Adrenal Adenoma

An Adrenal Adenoma is a non-threatening (otherwise known as benign) tumour that is found on the adrenal gland. By standard definition, this condition will normally not cause any problems to one’s health. However, there may be instances where these inactive growths suddenly become active. This can result in additional medical conditions as well as an over-secretion of certain hormones. Before we begin to examine an adrenal adenoma in any great detail, part of understanding this condition will arise from appreciating a basic overview of the purpose of the adrenal glands and their relation to this condition.

Adrenal Glands

These glands sit atop either kidney and have been likened to exhibit a half-moon shape. As their name may denote, thee structures are primarily responsible for a response to stress by the release of hormones. These glands will synthesise different hormones; in particular a hormone known as epinephrine (otherwise more commonly known as adrenaline). While the structure of these glands is quite complex, the most important aspect of the adrenal glands to realise is that a structure called the adrenal cortex is one of the key area that is responsible in producing a variety of stress-related hormones. Thus, any tumour that begins to grow atop the outside of these glands can obviously have an effect on hormone production while possibly threatening nearby organs.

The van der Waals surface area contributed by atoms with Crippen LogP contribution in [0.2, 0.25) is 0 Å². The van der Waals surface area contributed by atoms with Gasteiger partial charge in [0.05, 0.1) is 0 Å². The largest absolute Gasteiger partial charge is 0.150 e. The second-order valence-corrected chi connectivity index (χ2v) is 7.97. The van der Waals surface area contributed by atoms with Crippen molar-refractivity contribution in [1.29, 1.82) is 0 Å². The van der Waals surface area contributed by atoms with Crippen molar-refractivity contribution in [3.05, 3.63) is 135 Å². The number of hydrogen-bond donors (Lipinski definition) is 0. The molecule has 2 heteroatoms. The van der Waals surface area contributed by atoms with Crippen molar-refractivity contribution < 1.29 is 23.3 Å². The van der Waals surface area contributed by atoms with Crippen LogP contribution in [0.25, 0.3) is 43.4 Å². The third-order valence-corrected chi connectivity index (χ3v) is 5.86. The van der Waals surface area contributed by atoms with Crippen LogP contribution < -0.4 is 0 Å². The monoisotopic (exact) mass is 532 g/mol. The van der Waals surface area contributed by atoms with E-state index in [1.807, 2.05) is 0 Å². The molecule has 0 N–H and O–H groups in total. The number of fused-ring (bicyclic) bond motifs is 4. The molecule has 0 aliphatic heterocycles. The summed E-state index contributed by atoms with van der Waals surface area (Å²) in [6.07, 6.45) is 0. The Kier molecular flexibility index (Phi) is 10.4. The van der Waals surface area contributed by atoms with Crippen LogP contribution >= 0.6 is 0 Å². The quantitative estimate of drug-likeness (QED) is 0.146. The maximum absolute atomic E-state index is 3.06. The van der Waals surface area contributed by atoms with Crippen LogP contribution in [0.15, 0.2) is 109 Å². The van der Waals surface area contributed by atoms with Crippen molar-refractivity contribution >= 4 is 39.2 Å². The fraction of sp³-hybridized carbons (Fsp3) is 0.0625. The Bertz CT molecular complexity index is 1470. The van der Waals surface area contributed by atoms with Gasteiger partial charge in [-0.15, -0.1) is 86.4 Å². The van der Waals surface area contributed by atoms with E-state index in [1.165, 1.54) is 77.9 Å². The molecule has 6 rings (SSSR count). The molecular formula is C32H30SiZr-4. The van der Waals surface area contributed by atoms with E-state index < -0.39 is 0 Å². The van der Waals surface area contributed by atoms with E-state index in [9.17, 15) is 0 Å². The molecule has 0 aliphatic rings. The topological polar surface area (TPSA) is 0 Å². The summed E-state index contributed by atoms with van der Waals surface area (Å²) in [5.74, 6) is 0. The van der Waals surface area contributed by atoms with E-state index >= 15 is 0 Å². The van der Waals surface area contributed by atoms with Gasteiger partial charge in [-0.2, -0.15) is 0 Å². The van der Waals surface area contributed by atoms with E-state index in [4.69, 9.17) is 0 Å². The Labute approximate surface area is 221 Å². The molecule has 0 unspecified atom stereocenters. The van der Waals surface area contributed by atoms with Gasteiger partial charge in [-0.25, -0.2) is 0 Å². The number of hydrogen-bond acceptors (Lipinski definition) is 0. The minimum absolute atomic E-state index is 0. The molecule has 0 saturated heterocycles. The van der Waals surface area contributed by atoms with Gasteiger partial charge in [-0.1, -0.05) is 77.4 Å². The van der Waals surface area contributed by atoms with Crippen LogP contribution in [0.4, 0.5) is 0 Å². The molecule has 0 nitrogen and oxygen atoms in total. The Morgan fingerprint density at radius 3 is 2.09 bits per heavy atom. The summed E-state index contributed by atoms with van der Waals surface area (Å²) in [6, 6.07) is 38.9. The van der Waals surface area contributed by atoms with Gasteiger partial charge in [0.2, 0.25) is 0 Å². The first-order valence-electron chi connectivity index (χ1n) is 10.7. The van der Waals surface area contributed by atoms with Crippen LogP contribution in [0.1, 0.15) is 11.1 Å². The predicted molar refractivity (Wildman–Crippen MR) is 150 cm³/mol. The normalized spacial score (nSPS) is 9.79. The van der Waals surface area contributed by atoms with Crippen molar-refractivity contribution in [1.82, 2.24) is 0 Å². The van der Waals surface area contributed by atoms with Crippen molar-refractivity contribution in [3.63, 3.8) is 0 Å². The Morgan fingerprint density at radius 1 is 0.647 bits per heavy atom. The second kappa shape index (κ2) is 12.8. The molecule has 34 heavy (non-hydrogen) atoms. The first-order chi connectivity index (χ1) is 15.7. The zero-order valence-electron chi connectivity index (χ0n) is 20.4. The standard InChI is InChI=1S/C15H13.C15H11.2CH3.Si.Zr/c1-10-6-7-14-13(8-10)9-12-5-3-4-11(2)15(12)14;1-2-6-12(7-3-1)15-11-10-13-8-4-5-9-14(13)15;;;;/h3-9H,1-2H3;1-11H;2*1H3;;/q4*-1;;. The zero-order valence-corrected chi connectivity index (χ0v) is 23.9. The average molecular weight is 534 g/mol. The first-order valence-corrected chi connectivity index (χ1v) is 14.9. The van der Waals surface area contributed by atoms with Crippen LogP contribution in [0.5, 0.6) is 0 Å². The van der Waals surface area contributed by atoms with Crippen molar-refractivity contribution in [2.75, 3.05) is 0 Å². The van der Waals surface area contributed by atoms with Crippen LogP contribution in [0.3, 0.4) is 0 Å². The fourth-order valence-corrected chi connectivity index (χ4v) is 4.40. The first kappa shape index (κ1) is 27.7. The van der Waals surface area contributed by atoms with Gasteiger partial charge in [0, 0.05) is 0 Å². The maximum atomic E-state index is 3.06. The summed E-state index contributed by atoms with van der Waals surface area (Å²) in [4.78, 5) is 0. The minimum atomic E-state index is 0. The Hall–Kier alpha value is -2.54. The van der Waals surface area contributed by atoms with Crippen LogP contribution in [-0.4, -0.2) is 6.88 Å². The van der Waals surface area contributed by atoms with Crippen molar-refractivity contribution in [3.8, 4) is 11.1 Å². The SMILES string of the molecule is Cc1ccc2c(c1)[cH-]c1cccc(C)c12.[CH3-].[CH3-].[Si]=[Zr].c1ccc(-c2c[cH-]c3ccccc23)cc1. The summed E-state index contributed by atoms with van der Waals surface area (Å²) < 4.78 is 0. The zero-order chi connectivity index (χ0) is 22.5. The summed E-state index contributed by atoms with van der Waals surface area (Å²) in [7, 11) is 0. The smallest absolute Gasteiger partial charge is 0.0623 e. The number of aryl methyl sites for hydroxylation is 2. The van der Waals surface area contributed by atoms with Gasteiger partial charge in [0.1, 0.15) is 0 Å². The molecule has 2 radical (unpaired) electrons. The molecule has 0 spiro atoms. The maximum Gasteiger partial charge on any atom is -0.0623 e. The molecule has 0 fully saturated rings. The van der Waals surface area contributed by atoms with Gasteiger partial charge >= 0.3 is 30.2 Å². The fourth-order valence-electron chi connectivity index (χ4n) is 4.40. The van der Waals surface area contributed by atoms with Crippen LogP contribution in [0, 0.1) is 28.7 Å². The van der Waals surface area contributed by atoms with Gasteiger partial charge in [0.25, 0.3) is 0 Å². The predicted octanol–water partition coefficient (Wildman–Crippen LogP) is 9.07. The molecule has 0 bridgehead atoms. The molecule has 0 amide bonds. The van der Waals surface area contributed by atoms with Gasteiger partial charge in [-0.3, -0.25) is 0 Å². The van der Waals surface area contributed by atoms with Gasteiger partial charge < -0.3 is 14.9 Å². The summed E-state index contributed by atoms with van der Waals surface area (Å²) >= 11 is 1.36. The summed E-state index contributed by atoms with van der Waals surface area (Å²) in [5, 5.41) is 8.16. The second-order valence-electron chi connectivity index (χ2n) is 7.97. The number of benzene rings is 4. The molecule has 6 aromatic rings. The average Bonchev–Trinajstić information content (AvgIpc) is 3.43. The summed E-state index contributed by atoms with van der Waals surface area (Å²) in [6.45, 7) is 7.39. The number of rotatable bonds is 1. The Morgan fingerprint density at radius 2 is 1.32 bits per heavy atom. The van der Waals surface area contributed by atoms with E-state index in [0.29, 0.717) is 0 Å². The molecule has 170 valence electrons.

The Relation to Adrenal Adenoma

As mentioned earlier, the majority of tumours that are found on the adrenal glands are benign in nature and will not warrant treatment. However, a physician will opt to monitor these growths over time, for there are instances where a benign tumour can become active (malignant). In this case, there will be several options available. These choices will depend on the size of the tumour as well as its location and how fast it is growing.

One of the dangers that may arise if a tumour becomes active is that it can cause the adrenal gland to start producing an excess of hormones. Obviously, this can be a rather precarious condition if left untreated over time. Surgery, medication or both will sometimes be warranted. These options will once again depend on the progression of the tumours and if treated in a timely fashion, the prognosis for this condition is excellent.

It should be appreciated that adrenal adenoma is considered a rather rare illness, thus there is a robust amount of ongoing research that is taking place. This research not only focuses on different treatment options, but it also examines as to whether there are any hereditary, environmental or genetic components involved. Also, the progression in imaging techniques such as the PET scan and the fMRI have allowed for quicker diagnoses and their clarity can often identify any benign tumours well early into their development.

Thankfully, if surgery is required, it generally presents no more risks than other forms of traditional abdominal procedures. The major concern revolves around the use of general anaesthetic. After surgery, patients will normally recover rather quickly, but this will naturally have to do with their age, health and any pre-existing medical conditions.

This is but a general overview of adrenal adenoma. In the following sections, we will take a further look into various aspects of this illness. These will include but are not limited to the symptoms, treatment options, diagnosis and sources for information that can be used for further education on this condition.